And year after year, I’ve been mesmerized at how Federer and Nadal manage to keep themselves at the top, with their practiced serves and shots, nimble footwork and cool mind. Seeing them play for a few hours tells the untold stories of consistency of decades behind this accomplishment. From tiny tots wielding rackets half their heights, to the teenagers bursting on the pro circuit, these tennis aces have managed to stay put despite injuries and stiff competition from the top ones as well as the newbies. ‘Consistency is a big thing in our sport. Can you serve like this for five hours? That’s the goal’, said the Swiss maestro Federer. ‘When you’re carrying an injury, clearly it’s tougher, finally, when you’re free again, you find better zones, more consistency’, he added, making it amply clear that every sportsman swears by consistency.
In myreview on the bestselling book ‘Atomic Habits’ by James Clear, I wrote on how the author elucidates on the power of consistency in setting new habits and deleting old unwanted ones. Small changes in your daily actions go on to yield long term results, he says, adding that ‘the chains of habit are too light to be felt until they are too heavy to break’. Good or bad, habits are formed when we consistently behave in that manner. In fact, winners and losers have the same goals. What differentiates one from the other is where they give up. It is in fact a classic example of compound interest accumulating silently in your account!
Mohammed Yunus from Bangladesh won the Nobel prize in 2006 for founding the Grameen Bank and boosting micro finance as a means to help people rise out of poverty, one taka (the local currency) at a time. Small savings and small credit have both helped people in many ways and have proven that consistency in saving is something one can never underestimate.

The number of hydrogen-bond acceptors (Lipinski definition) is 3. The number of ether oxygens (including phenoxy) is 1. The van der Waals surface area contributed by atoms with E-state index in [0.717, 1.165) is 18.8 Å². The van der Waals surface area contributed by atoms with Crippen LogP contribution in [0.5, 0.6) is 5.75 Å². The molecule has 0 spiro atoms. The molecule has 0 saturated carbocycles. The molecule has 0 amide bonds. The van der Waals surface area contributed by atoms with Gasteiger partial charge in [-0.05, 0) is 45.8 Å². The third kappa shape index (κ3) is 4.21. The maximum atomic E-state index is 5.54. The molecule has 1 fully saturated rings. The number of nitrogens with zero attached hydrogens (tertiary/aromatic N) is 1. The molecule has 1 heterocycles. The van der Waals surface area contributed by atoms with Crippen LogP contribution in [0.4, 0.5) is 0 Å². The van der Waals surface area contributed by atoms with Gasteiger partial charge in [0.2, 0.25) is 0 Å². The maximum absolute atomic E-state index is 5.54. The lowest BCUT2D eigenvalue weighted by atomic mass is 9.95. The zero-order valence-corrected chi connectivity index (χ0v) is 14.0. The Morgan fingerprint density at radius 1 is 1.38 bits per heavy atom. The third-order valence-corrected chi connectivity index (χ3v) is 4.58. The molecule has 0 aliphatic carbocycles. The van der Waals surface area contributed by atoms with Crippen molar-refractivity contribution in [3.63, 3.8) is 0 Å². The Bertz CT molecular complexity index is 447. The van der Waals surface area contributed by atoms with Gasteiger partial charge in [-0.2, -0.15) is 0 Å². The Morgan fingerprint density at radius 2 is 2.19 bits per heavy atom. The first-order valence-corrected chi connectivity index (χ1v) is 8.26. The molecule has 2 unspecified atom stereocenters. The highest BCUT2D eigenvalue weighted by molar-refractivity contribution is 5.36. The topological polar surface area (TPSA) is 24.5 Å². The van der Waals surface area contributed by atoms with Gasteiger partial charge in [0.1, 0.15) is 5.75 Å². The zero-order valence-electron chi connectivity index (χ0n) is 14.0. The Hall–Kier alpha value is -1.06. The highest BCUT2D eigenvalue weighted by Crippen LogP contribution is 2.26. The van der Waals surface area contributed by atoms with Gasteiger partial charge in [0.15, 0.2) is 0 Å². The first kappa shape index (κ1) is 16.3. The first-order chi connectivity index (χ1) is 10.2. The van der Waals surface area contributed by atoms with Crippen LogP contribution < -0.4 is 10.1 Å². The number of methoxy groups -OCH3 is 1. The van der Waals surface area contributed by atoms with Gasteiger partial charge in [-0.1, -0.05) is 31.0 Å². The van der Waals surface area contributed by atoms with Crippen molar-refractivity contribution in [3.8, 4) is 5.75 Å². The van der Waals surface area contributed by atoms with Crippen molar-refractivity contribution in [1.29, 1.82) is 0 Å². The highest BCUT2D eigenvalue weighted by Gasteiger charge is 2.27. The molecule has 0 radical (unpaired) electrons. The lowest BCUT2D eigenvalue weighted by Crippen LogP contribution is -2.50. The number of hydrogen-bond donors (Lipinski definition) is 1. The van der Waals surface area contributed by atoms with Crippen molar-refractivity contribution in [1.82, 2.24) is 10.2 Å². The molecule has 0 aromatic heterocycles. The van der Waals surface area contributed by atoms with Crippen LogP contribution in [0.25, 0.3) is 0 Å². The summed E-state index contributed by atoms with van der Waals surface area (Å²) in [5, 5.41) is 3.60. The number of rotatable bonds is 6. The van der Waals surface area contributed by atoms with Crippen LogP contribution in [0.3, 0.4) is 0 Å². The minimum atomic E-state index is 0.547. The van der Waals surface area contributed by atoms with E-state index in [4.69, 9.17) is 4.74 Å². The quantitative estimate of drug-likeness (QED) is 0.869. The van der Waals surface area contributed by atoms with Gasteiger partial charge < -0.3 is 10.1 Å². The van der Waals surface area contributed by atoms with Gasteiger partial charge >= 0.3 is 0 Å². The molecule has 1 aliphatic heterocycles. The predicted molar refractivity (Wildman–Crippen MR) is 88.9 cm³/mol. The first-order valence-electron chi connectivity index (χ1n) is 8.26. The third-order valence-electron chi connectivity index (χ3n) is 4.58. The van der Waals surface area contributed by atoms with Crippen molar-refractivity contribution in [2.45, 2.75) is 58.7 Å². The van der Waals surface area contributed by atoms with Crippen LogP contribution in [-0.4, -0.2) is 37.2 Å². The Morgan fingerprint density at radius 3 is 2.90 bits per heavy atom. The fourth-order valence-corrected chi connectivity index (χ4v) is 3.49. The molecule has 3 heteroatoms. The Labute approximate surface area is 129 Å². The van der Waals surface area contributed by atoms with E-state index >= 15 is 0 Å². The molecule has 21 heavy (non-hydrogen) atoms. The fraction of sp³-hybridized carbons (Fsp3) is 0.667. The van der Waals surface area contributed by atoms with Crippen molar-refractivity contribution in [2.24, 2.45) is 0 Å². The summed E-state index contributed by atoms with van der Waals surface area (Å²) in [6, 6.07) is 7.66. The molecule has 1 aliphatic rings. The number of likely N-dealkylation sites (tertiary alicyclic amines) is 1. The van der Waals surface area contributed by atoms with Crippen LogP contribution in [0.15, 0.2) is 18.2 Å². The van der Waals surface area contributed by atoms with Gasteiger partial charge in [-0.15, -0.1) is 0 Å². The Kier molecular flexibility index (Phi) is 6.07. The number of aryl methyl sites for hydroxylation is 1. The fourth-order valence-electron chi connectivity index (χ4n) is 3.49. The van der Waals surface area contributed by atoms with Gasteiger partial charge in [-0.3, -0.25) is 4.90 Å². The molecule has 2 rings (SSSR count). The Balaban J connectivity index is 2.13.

Doing something again and again, without giving up is consistency in its simplest sense.
People realize the power of consistency when they set goals and also set systems and processes to achieve them. Merely setting goals will never yield desired results if you don’t act on it consistently. I know of many entrepreneurs who set out small and kept going at it even when things were not looking promising. From bloggers who kept posting on their blogs, to actors and businessmen, it is this one trait that separates them from those who give up.
It takes time for something to succeed. Malcolm Gladwell, who I was hooked to a few years ago for his research based books and ground-breaking theories, propagated the 10000 hour rule. Gladwell famously said that it takes a minimum of 10000 hours of practice for someone to excel in his/her endeavor (music, sport, craft). What he meant was pure consistency at play. Keep practicing. Keep improving. Don’t ever give up. Then before you know it, you’ve aced your game. Read more...